FAQ – Frequently Asked Questions from website visitors
Over the years I’ve received many FAQ frequently asked questions, suggestions and lovely comments. Here I’d like to share just a few with you – enjoy!
I saw this on an email signature and had to laugh out loud! Ambidextrous means to be able to use both hands/arms, for example, being able to write with both your left and right hands.
The next time you want to get a laugh, try saying, “I would give my right arm to be ambidextrous!” 🙂
Teena: Is there any way that you could publish the grammar notes as a daily or weekly tip newsletter? Thanks for considering this! Ronald R., Georgia
Hey there Ronald! I have had so many requests for this that I have decided to start an email Newsletter – I have just launched it! Please click on the Newsletter link in the menu bar.
Teena, i enjoyed looking at your web site. i found it to be very interesting and i appreciate your attempt to battle bad grammar. i tell you what always confuses me. i can never keep affect and effect straight.
Teena says: Trish, thanks for your very kind words! I’ve explained the differences between affect and effect on their webpage – pop over here to read more — Difference between affect and effect >>
Is there any easy way? Yes, there is! There is one “E” in this word, and I always say to myself, “E for Envelope.” So use this spelling when you’re talking about anything to do with paper, pens and things you’d buy in a stationery store or shop. While you are in the store and standing still, you are stationary [stationAry with an “a” – the OTHER spelling of stationery.]. Pop over to the Stationery page to read more >>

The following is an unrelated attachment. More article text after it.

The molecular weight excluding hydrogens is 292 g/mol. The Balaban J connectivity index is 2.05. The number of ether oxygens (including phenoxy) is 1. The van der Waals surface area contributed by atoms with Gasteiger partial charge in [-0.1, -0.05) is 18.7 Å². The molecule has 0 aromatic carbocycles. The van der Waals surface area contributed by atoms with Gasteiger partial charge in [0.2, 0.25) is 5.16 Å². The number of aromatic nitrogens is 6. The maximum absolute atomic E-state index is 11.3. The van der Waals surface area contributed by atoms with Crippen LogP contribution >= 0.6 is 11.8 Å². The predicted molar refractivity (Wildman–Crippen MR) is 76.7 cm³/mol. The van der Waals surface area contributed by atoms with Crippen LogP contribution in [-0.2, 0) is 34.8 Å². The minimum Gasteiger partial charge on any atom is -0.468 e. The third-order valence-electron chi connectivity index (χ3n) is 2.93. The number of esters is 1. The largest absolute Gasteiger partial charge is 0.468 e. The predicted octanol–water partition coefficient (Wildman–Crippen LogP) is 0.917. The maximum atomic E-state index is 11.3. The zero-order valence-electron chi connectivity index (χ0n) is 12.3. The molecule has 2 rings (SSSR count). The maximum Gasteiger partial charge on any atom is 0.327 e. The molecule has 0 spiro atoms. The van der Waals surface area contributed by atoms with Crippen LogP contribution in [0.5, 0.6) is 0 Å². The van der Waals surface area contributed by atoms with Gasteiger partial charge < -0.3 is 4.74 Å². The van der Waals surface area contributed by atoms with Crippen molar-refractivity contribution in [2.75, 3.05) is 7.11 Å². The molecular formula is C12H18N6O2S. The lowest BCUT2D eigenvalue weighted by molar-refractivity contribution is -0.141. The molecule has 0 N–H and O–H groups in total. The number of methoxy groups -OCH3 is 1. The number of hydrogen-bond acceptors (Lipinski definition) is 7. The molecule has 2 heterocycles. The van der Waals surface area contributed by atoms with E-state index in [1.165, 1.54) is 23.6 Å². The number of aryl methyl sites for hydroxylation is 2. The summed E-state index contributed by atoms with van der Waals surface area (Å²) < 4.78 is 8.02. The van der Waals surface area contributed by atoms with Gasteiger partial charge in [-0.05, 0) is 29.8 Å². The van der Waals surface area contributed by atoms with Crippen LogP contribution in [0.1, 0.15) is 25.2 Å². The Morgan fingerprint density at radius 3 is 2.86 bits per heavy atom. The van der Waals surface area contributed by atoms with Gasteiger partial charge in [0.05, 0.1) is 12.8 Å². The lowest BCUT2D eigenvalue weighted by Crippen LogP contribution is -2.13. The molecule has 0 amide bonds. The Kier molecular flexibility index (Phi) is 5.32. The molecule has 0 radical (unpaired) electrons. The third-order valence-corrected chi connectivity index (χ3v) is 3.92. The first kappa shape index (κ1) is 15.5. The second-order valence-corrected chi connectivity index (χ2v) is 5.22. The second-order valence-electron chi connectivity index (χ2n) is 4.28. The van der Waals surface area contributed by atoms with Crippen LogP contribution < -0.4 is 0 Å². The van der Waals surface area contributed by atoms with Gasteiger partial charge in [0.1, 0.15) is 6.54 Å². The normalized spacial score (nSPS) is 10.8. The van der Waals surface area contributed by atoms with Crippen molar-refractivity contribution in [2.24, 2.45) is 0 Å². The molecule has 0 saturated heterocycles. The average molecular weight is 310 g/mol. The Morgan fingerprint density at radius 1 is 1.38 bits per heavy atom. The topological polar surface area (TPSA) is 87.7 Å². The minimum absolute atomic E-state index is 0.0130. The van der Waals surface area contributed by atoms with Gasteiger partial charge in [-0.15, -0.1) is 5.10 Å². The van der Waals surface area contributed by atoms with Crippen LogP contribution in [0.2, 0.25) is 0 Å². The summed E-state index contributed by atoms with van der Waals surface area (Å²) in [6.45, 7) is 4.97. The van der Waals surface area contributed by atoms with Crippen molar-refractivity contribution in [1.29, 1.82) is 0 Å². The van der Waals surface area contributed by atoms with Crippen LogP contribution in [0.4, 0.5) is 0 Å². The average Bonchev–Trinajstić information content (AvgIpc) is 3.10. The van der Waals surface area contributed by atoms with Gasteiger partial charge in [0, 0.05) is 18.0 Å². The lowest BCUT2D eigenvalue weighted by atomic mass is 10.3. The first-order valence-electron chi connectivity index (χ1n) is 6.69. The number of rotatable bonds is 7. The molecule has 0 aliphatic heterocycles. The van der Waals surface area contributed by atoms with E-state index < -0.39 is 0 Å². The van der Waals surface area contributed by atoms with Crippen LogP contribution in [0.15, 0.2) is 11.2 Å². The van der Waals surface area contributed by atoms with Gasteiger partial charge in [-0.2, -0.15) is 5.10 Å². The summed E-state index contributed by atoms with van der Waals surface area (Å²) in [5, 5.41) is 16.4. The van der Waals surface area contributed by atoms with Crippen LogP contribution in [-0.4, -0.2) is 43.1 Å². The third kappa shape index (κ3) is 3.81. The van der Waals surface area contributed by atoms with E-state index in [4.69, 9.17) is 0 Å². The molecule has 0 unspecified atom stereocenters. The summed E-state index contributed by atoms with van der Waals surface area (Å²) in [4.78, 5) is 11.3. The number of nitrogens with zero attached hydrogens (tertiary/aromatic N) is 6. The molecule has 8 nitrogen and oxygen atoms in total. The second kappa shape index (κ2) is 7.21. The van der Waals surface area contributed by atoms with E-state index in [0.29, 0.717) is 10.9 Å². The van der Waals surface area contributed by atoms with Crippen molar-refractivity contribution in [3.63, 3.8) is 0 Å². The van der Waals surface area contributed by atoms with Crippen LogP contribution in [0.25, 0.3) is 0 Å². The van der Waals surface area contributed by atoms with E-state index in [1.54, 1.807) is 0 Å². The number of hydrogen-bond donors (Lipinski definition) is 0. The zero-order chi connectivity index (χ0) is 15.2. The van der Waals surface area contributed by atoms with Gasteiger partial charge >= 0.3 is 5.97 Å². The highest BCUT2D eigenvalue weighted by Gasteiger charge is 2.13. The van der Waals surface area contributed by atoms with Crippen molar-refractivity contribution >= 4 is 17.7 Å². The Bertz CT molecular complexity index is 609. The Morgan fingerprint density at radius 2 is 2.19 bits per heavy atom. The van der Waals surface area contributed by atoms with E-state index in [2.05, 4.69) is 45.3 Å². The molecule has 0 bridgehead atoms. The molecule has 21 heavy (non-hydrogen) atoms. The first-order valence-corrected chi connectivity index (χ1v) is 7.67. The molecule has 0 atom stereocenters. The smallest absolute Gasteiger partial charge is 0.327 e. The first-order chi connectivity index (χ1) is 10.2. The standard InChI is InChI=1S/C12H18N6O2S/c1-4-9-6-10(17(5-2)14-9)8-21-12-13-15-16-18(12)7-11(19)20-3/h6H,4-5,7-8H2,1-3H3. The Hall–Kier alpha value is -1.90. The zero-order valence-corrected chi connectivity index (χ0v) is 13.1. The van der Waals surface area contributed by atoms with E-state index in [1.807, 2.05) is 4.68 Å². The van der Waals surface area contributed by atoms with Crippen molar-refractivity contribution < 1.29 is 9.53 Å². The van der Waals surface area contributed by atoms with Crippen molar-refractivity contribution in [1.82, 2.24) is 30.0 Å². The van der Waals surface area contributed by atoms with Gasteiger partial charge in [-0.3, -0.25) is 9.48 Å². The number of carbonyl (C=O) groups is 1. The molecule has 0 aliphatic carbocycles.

I’ve just been to your site which I found in Australia’s Internet Directory this month. I was mainly interested in ellipsis, which I always forget how to use, but found the whole site very interesting.
I’ve given it to a few friends I know can use it. I’m writing this e-mail because I’m confused about when to use past or passed, and thought it may be a good addition to your site. If I pass a car on the freeway, have I past it, or passed it? A motion in parliament is passed, but the shop is past the corner of the street. Why is that?
I hope you can help my confusion. Thankyou and keep up the great work.
Michael B., Australia
Michael, thanks so much for your very kind words! And for your terrific question – I have written a page to cover this – please read Past or Passed? >>
A great tip from Lee, July 1999
“Teena – You are correct on your website page about “Dot Dot Dot” — except when you leave out the last part of the sentence. Then it is “last words ….” with FOUR dots.
From an old retired typographer.
Thanks Lee! It’s always great to hear from people who know how to use ellipses!
The questions from Ann is: Do you have a section on using quotes? I can never remember if they go before or after the comma, period, or whatever!
Great question Ann! I have written about this and you can click the link to read more.
If you’d like to ask a question, click on the Ask a Question button in the sidebar to get started 🙂 I love to get feedback!